After years of sleepwalking along at modest levels, bond yields and the markets that trade them have jolted awake. Dogged inflation and a surprisingly durable economic recovery have pushed the Federal Reserve to raise interest rates by more than 5 percentage points since the current hiking cycle began 18 months ago, plunging bond markets into uncharted waters.
Investors have been caught in the whipsaw. The 10-Year U.S. Treasury Bond, one of the most closely watched bond benchmarks, has seen its yield spike from 1.7% as of February 2022 to 4.1% as of August 2023—the first time it crossed 4% since the global financial crisis. (Yields rise when prices fall, so the iShares 7-10 Year Treasury Bond ETF IEF lost 14.6% over that stretch.)
There are a few rules of thumb that are helpful for bond investors to take note of when navigating choppy markets like this one. One has laid dormant in the fixed-income markets for nearly 15 years: a concept known as escape velocity. This concept is a useful one but requires dusting off.
What is Escape Velocity?
Higher bond yields realign the risks that investors should emphasize when choosing what bonds to invest in. When yields are low, that means bond prices are not discounted very much relative to the face value of the bond (effectively the amount of the loan). With a lower price cushion, the risk of capital losses—that is, bond prices falling owing to a subsequent rise in market rates—is high. That makes a bond more attuned to shifts in the prevailing interest rate, all else equal.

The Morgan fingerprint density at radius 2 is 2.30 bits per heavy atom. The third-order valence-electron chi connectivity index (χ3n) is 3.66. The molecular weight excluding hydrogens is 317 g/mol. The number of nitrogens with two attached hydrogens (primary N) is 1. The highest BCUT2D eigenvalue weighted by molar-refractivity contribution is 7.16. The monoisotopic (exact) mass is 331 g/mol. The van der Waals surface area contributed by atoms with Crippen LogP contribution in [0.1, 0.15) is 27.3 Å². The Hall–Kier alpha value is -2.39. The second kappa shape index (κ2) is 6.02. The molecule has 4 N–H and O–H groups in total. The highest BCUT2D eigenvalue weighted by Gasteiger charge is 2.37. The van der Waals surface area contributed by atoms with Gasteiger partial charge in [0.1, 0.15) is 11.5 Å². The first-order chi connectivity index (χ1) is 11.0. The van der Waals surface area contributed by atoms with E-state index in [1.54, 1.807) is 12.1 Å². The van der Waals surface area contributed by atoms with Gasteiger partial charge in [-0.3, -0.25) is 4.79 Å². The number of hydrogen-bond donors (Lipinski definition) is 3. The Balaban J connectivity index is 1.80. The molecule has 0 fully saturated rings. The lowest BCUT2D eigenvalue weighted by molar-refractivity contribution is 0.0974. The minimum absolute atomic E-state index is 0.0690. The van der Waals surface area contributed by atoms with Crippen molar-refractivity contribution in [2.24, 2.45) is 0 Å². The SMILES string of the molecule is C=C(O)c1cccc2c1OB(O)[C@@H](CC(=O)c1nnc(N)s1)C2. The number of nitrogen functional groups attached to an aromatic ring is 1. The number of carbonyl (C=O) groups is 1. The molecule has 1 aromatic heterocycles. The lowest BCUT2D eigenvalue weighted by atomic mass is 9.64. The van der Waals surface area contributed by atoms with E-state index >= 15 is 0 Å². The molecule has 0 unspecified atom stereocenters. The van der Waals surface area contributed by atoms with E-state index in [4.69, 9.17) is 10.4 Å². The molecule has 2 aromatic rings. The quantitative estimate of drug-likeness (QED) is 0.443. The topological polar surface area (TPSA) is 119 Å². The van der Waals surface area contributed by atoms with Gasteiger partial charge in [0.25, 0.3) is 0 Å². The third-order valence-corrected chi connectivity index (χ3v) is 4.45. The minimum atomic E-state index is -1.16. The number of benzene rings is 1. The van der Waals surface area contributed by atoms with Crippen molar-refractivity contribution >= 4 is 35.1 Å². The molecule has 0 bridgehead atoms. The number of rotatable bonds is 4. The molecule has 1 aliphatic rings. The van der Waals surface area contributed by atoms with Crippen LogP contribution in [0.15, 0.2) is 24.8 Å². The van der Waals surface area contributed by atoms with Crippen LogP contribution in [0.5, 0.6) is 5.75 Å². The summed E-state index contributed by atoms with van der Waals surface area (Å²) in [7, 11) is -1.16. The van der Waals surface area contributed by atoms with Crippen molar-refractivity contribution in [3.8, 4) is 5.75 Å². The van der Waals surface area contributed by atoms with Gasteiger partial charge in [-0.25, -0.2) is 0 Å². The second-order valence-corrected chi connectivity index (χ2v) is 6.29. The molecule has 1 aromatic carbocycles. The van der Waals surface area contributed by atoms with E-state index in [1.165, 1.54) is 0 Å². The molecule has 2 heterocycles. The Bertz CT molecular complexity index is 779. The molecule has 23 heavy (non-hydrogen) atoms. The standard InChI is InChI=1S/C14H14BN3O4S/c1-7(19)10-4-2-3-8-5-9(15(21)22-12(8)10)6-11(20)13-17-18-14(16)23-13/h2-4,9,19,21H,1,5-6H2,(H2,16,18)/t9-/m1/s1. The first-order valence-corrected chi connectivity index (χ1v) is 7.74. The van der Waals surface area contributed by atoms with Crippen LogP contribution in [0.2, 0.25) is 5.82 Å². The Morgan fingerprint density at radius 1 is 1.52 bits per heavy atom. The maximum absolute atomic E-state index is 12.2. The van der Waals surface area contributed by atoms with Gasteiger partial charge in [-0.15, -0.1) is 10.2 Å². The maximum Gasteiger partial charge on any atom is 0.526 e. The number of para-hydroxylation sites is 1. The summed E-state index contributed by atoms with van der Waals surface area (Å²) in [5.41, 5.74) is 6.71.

Duration is a way of expressing this relationship mathematically. It has a few ingredients: the face value of the bond, the coupon rate, the prevailing market interest rate, and years to maturity. By discounting the cash flows back to today, duration gives you an approximate measure of a bond’s sensitivity to interest-rate movements, given its starting yield. A good rule is that you can expect a bond to rise or fall by its modified duration, which is denominated in years, for every 1 percentage point move up or down in interest rates. We can illustrate this concept with a hypothetical $1,000 plain-vanilla bond that matures in 10 years and pays out an annual coupon of 4%.
For most of the past 15 years, Treasury bond investors operated in an environment where yield was extremely hard to find—not too dissimilar from the first two rows in this table. As evidenced by the table, lower yields modestly extend a bond’s duration, creating a slightly bumpier ride for bond investors.
In those types of situations, it’s almost always true that a high-quality government bond’s duration is greater than yield to maturity, which means that bond investors can expect a negative nominal return as rates rise. Take the example of a bond priced at par, found in Row 2 in the table above. If rates rise after the bond is bought, the fall in price offsets the coupon and the investor loses money.
Bummer, right? But as interest rates start to creep up, that no longer has to be the case. The north and south poles of bond investing invert: Yields rise, and bond prices fall. If the conditions are just right, yields can actually overtake duration. That’s where escape velocity comes in, and stuff starts to get really weird.